Kumara (New Zealand electorate)
The previous electoral redistribution was undertaken in 1875 for the 1875–76 election. In the six years since, New Zealand's European population had increased by 65%. In the 1881 electoral redistribution, the House of Representatives increased the number of European representatives to 91 (up from 84 since the 1875–76 election). The number of Māori electorates was held at four. The House further decided that electorates should not have more than one representative, which led to 35 new electorates being formed, including Kumara, and two electorates that had previously been abolished to be recreated. This necessitated a major disruption to existing boundaries.
The electorate got its name from the town of Kumara. The northern boundary of the electorate was the Taramakau River over its entire length (i.e. up to Harper's Pass). The electorate was located between the Greymouth and Hokitika electorates. The eastern boundary was the old boundary between the Canterbury and Westland Provinces.
Kumara was established for the 1881 election and was abolished after three parliamentary terms in 1890. The electorate was represented by one Member of Parliament, the future Premier Richard Seddon, known as 'King Dick'. Seddon had previously, since the 1879 election, represented Hokitika. Following the abolition of the Kumara electorate, Seddon successfully stood in the Westland electorate in the 1890 election. He became Premier in 1893.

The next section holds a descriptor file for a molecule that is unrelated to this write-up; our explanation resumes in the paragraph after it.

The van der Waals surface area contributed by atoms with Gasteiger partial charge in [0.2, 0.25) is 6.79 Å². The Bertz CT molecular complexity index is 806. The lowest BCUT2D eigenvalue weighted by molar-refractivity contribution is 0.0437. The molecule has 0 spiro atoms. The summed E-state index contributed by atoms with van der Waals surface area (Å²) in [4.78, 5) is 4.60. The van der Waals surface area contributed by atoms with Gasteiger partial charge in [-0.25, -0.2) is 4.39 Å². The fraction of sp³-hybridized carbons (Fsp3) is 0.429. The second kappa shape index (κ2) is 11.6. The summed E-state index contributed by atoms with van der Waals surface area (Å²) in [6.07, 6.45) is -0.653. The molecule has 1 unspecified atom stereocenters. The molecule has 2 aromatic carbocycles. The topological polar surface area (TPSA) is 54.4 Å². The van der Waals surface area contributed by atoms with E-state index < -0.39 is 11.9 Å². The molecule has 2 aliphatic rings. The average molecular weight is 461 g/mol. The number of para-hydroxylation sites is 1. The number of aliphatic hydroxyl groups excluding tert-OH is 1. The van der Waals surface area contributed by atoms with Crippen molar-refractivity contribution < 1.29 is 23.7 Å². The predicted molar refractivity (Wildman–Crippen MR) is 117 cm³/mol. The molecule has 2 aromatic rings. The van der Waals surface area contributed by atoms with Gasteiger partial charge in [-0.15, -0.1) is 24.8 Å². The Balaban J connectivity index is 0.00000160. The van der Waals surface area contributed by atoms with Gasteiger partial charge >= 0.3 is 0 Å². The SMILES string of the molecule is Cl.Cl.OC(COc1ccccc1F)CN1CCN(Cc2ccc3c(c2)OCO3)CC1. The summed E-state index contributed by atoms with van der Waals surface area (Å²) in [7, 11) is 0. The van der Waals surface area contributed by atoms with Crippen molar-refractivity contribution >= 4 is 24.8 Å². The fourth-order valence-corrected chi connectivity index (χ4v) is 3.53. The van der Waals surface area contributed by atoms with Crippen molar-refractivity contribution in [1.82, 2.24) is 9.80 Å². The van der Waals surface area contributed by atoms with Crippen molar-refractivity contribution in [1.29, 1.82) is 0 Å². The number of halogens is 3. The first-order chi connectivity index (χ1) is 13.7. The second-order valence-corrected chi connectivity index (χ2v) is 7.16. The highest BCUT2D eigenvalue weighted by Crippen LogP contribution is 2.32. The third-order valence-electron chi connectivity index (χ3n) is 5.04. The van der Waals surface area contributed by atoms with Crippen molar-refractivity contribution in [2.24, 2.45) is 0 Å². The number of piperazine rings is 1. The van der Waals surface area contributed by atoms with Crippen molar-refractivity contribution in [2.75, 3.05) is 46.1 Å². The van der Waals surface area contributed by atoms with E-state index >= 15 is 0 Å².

Members of Parliament
|1881 election||Richard Seddon|
- McRobie 1989, pp. 43–48.
- McRobie 1989, pp. 51–53.
- Wilson 1985, p. 266.
- Wilson 1985, p. 233.
- Hamer, David. "Seddon, Richard John - Biography". Dictionary of New Zealand Biography. Ministry for Culture and Heritage. Retrieved 28 June 2012.
- "The General Election, 1887". National Library. 1887. pp. 1–4. Retrieved 25 February 2012.
- Cooper, G. S. (1884). The General Election, 1884. National Library. pp. 1–3. Retrieved 24 December 2014.
- Cooper, G. S. (1882). Votes Recorded for Each Candidate. Government Printer. Retrieved 24 October 2015.